• Around 12:30 today, two obaasan (Japanese old ladies) rang the doorbell.  They wanted to present me with an impeccably-written note in English informing me about the power outage from 15:20 – 19:00ish.  Of course, my wife is home from work today (trains too unreliable and crowded from here to Tokyo), so it was completely unnecessary, but they were worried that I was home by myself.  The hilarious part to think about is that, knowing how little old ladies do things here, it probably took them 3 – 4 hours from coming up with the idea to executing it, working solidly the whole time, with many discussions.  It gave me a bit of a smile to think about that and about how much my neighbours care about me.

Mar 13

Quake News – Interview PT I

As you may have heard, the largest earthquake in its 140 years of recorded earthquakes has struck the north eastern part of the main island of Honshu.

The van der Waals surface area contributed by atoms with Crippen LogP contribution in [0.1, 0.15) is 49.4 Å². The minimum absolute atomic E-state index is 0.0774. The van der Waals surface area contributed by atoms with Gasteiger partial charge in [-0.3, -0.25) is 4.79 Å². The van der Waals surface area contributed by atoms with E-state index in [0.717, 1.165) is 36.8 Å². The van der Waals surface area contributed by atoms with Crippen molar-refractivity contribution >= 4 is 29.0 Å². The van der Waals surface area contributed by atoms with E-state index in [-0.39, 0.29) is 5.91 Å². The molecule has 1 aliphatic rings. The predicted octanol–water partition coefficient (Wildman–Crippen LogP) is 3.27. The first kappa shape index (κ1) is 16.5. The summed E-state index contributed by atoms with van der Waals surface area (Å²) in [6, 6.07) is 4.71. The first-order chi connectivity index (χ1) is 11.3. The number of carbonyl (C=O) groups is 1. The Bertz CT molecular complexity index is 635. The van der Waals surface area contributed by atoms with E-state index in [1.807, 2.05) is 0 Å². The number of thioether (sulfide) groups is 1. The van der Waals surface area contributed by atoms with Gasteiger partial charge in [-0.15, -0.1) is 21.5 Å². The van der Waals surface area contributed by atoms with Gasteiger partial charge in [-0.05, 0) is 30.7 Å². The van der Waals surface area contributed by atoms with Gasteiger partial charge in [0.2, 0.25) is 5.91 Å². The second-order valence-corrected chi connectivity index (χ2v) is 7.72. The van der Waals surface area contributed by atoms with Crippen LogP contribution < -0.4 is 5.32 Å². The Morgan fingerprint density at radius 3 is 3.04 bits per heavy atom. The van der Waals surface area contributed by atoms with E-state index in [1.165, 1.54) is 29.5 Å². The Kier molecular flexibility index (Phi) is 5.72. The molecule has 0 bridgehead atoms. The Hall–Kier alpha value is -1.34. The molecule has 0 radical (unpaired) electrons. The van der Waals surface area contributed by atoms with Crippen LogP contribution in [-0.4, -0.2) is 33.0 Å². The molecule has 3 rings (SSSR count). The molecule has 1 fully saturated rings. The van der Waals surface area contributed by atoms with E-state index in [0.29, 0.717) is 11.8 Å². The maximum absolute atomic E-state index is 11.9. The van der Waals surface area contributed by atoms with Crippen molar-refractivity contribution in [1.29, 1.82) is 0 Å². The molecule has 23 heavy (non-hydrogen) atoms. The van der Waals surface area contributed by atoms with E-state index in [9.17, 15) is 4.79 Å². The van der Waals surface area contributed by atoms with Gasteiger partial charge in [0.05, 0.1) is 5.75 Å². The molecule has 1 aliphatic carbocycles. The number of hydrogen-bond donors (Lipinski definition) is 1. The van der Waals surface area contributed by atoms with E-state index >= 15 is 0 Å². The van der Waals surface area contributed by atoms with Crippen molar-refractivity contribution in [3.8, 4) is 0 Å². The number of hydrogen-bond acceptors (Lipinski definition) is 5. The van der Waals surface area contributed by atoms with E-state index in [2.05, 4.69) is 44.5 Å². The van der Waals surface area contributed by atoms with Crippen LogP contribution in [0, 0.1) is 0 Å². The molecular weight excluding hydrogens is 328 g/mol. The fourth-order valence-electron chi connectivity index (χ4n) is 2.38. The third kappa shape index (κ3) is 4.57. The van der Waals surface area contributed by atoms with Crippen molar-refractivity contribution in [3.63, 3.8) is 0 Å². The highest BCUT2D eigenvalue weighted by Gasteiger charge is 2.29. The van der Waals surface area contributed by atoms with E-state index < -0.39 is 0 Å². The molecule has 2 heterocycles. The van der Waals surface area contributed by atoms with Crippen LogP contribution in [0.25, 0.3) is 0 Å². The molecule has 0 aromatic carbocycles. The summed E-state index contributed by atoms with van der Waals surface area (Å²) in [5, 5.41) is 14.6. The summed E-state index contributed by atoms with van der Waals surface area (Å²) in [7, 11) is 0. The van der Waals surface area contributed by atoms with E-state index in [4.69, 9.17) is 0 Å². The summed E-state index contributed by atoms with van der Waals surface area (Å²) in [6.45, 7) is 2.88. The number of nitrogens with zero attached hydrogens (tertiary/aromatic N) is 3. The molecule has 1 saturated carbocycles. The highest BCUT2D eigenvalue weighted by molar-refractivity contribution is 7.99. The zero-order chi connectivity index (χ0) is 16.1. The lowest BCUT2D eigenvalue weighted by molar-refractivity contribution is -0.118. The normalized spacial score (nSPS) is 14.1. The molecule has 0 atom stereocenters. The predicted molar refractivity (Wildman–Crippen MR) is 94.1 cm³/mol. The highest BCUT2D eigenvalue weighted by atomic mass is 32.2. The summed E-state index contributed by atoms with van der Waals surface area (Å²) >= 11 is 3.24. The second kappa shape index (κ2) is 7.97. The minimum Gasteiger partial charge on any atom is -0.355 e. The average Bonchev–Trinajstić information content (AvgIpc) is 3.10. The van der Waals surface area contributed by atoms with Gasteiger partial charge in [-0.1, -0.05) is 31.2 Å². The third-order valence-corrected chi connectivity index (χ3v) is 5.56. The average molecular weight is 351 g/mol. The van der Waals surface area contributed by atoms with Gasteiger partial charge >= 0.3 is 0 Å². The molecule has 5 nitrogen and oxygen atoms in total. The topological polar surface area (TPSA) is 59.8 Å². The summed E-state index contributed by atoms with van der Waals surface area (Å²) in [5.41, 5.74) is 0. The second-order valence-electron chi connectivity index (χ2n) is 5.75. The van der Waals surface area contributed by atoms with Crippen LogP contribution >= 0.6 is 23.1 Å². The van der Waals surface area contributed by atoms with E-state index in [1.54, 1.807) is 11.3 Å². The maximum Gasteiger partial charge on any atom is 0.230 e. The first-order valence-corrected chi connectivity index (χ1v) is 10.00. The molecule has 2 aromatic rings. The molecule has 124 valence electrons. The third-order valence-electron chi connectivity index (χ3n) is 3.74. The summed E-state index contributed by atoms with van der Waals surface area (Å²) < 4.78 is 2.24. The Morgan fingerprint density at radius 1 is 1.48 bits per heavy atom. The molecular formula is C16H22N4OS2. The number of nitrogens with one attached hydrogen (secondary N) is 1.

Since the quake struck at 14:46 yesterday afternoon, I’ve been posting my reactions and any updates I can think of on Twitter and Facebook, which for many hours after the quake, were the only reliable means of communication.

 

You can follow my trains of thought there: http://twitter.com/#!/StageRabbit and http://www.facebook.com/Woolner

 

japan-earthquakeOne of the more dramatic photos from the tsunami that followed the quake. [Not my house]

 

 

 

 

 

 

 

 

 

 

 

There was a false alarm that I might be interviewed by the cbc, but once I informed them that the most trying part of the experience was going eight hours without a heated toilet seat, they smiled politely and backed away.  So I thought I’d do the interview myself:

 

PART I

 

Q. Where were you and what were you doing when the quake occurred?